Flash Card: Lead, Led and Led Zeppelin
"Though neither is a parent, the two equated their time on 'Ruby' to the demands of caring for a newborn, as lack of sleep lead to irritability and short tempers."
I suspect whoever edited this passage from a feature on the film "Ruby Sparks," starring screenwriter Zoe Kazan and her boyfriend, Paul Dano, was also suffering from sleep deprivation — it should say "led to irritability and short tempers," of course, not "lead to irritability and short tempers."
Before we proceed with today's lesson, let's talk about lead: atomic number 82, chemical symbol Pb, from plumbum, the Latin word for waterworks. ("Plumbum" — we really should bring that one back — is also the root of "plumber." Yes, that's why there's a silent "b" in "plumber.")
Lead is dense and thus handy for blocking radiation. Unfortunately, it also has the potential to make us look dense because though spelled like the present tense of the verb "lead" (long "e," as in "You can lead a horse to water"), it's pronounced "led," like the past tense of the verb "lead." Indeed, the element lead and the past tense "led" are homophones — ay, there's the rub. So the element lead, which, for the average person, doesn't come up all that much, frequently stands in for "led," the much more commonly invoked past tense of the verb "lead."
The element lead and the past tense "led" are homophones — ay, there's the rub.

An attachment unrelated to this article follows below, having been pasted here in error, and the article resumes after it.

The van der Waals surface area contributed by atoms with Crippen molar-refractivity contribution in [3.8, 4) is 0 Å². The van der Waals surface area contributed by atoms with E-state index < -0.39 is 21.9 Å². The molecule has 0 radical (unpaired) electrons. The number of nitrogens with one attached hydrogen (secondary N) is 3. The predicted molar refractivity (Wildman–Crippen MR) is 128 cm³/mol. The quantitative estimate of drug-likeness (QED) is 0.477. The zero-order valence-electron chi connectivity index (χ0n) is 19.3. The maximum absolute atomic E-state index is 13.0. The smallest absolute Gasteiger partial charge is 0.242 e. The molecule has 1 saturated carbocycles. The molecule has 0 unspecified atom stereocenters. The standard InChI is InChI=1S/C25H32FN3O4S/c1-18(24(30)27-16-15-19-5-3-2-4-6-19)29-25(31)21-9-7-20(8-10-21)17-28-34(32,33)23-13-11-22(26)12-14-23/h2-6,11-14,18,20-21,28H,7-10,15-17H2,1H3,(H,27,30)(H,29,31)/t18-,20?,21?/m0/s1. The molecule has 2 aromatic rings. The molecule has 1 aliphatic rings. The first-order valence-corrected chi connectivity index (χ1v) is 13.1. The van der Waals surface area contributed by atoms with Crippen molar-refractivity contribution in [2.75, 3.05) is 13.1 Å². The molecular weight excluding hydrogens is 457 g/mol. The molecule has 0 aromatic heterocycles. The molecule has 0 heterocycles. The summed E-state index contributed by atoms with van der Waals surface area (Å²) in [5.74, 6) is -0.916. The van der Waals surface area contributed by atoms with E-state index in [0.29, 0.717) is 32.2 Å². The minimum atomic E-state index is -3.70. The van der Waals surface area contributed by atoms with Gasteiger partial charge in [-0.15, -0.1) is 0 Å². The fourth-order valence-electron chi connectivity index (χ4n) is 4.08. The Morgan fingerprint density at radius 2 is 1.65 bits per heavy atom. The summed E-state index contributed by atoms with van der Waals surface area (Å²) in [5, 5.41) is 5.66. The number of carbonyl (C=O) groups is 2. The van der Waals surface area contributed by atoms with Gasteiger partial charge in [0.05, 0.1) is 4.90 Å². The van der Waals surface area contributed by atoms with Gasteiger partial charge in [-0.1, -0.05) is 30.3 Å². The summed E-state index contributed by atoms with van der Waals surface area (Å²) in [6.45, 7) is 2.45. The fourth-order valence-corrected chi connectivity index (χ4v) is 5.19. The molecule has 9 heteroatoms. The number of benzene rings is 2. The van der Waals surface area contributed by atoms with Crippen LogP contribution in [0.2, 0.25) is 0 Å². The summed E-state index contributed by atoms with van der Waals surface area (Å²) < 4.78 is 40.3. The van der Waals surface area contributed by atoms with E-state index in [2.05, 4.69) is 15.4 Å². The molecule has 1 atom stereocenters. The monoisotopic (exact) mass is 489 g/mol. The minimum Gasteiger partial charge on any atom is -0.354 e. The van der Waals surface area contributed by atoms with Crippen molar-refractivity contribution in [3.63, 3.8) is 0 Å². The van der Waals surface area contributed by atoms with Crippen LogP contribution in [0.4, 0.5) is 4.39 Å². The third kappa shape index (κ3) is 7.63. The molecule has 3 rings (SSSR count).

Lead is a heavy metal, which seems fitting as my solution to the "lead/led" problem is rock-related; ladies and gentlemen, I give you Led Zeppelin, who provide succor in this matter by having purposefully misspelled the element lead in their name.
According to Wikipedia: "One account of how the new band's name was chosen held that [drummer for the Who Keith] Moon and [bassist for the Who John] Entwistle had suggested that [their] supergroup with [Led Zeppelin guitarist Jimi] Page and [Yardbirds guitarist Jeff] Beck would go down like a 'lead balloon,' a British idiom for disastrous results.
"The group dropped the 'a' in lead at the suggestion of their manager, Peter Grant, so that those unfamiliar with the phrase would not pronounce it 'leed.' The word 'balloon' was transformed into 'zeppelin,' perhaps an exaggeration of the humour, and to Page the name conjured the perfect combination of heavy and light, combustibility and grace."
For our purposes, the hero of this story is Peter Grant. He understood* that, in the context of a sentence, people don't confuse the present tense of the verb "lead" with the element lead. You don't read "Lead paint remains a serious hazard" as "Leed paint remains a serious hazard." Similarly, you don't read "You can lead a horse to water" as "You can led a horse to water." Outside the context of a sentence, however, it's not unreasonable to see how someone might pronounce "Lead Zeppelin" as "Leed Zeppelin."
Led Zeppelin disbanded in 1980 after the death of drummer John Bonham. Though Zeppelin still lives large on classic-rock radio (and in my heart), the band itself is a thing of the past — the past, as in the past tense.
When you encounter a circumstance in which you're not sure if "lead" or "led" is the correct choice, think about the context of the sentence; are you talking about something related to the element lead or something that simply occurred in the past? If the latter, call upon Led Zeppelin (again, a thing of the past) and go with "led."
RE: "Think about the context of the sentence," just do it — lest you find yourself in a pair of lead overshoes (which has invariably led to swimming with the fishes).
In future episodes of Editorializing, I'll plumb the depths of "compliment/complement," "lose/loose" and perhaps even "palate/palette/pallet." If you have more grist for this mill (and we know you do), hit us on the Editorial Emergency Facebook page.
*To paraphrase Homer Simpson, "Rock managers — is there anything they don't know?"